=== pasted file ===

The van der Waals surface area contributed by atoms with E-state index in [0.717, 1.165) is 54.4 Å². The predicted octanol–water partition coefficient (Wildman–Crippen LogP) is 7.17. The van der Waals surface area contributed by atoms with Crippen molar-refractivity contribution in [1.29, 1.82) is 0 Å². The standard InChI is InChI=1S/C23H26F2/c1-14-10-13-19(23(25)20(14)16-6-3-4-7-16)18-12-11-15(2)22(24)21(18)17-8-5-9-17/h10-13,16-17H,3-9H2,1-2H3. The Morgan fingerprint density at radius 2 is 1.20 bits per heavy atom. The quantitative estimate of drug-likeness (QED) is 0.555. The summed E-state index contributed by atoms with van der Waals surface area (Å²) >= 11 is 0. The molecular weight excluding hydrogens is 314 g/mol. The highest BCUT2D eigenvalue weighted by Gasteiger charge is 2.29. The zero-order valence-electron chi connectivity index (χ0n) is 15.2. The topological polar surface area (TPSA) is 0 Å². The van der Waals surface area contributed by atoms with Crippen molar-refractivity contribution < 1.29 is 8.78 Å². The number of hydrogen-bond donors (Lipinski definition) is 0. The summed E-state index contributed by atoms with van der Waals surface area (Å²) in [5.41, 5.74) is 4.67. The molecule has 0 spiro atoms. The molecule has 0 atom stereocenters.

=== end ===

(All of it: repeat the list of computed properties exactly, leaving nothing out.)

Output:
The van der Waals surface area contributed by atoms with E-state index in [0.717, 1.165) is 54.4 Å². The predicted octanol–water partition coefficient (Wildman–Crippen LogP) is 7.17. The van der Waals surface area contributed by atoms with Crippen molar-refractivity contribution in [1.29, 1.82) is 0 Å². The standard InChI is InChI=1S/C23H26F2/c1-14-10-13-19(23(25)20(14)16-6-3-4-7-16)18-12-11-15(2)22(24)21(18)17-8-5-9-17/h10-13,16-17H,3-9H2,1-2H3. The Morgan fingerprint density at radius 2 is 1.20 bits per heavy atom. The quantitative estimate of drug-likeness (QED) is 0.555. The summed E-state index contributed by atoms with van der Waals surface area (Å²) >= 11 is 0. The molecular weight excluding hydrogens is 314 g/mol. The highest BCUT2D eigenvalue weighted by Gasteiger charge is 2.29. The zero-order valence-electron chi connectivity index (χ0n) is 15.2. The topological polar surface area (TPSA) is 0 Å². The van der Waals surface area contributed by atoms with Crippen molar-refractivity contribution < 1.29 is 8.78 Å². The number of hydrogen-bond donors (Lipinski definition) is 0. The summed E-state index contributed by atoms with van der Waals surface area (Å²) in [5.41, 5.74) is 4.67. The molecule has 0 spiro atoms. The molecule has 0 atom stereocenters.